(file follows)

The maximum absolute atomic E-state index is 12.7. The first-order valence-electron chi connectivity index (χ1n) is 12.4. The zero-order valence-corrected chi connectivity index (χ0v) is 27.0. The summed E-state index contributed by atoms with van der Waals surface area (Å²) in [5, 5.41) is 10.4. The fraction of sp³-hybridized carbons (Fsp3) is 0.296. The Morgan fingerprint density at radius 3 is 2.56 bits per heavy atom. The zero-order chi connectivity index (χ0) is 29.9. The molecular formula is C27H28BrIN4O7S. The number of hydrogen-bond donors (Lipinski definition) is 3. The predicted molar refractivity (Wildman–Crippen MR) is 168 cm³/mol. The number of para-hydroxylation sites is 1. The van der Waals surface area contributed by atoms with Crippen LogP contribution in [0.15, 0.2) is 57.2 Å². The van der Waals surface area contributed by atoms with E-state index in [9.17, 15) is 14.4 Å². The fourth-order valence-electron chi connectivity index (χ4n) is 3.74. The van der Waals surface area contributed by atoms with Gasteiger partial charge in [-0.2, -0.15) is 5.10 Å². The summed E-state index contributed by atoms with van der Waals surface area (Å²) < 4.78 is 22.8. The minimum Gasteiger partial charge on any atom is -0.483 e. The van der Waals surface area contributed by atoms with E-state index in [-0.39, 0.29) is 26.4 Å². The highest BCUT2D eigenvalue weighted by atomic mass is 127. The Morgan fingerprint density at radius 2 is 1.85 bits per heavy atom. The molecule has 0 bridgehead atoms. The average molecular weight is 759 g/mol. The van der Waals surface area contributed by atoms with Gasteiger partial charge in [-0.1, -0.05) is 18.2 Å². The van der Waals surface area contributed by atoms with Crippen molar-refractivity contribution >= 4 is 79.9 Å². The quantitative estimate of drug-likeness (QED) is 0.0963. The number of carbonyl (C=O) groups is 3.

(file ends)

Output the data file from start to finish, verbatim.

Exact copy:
The maximum absolute atomic E-state index is 12.7. The first-order valence-electron chi connectivity index (χ1n) is 12.4. The zero-order valence-corrected chi connectivity index (χ0v) is 27.0. The summed E-state index contributed by atoms with van der Waals surface area (Å²) in [5, 5.41) is 10.4. The fraction of sp³-hybridized carbons (Fsp3) is 0.296. The Morgan fingerprint density at radius 3 is 2.56 bits per heavy atom. The zero-order chi connectivity index (χ0) is 29.9. The molecular formula is C27H28BrIN4O7S. The number of hydrogen-bond donors (Lipinski definition) is 3. The predicted molar refractivity (Wildman–Crippen MR) is 168 cm³/mol. The number of para-hydroxylation sites is 1. The van der Waals surface area contributed by atoms with Crippen LogP contribution in [0.15, 0.2) is 57.2 Å². The van der Waals surface area contributed by atoms with E-state index in [9.17, 15) is 14.4 Å². The fourth-order valence-electron chi connectivity index (χ4n) is 3.74. The van der Waals surface area contributed by atoms with Gasteiger partial charge in [-0.2, -0.15) is 5.10 Å². The summed E-state index contributed by atoms with van der Waals surface area (Å²) < 4.78 is 22.8. The minimum Gasteiger partial charge on any atom is -0.483 e. The van der Waals surface area contributed by atoms with E-state index in [-0.39, 0.29) is 26.4 Å². The highest BCUT2D eigenvalue weighted by atomic mass is 127. The Morgan fingerprint density at radius 2 is 1.85 bits per heavy atom. The molecule has 0 bridgehead atoms. The average molecular weight is 759 g/mol. The van der Waals surface area contributed by atoms with Gasteiger partial charge in [-0.1, -0.05) is 18.2 Å². The van der Waals surface area contributed by atoms with Crippen molar-refractivity contribution >= 4 is 79.9 Å². The quantitative estimate of drug-likeness (QED) is 0.0963. The number of carbonyl (C=O) groups is 3.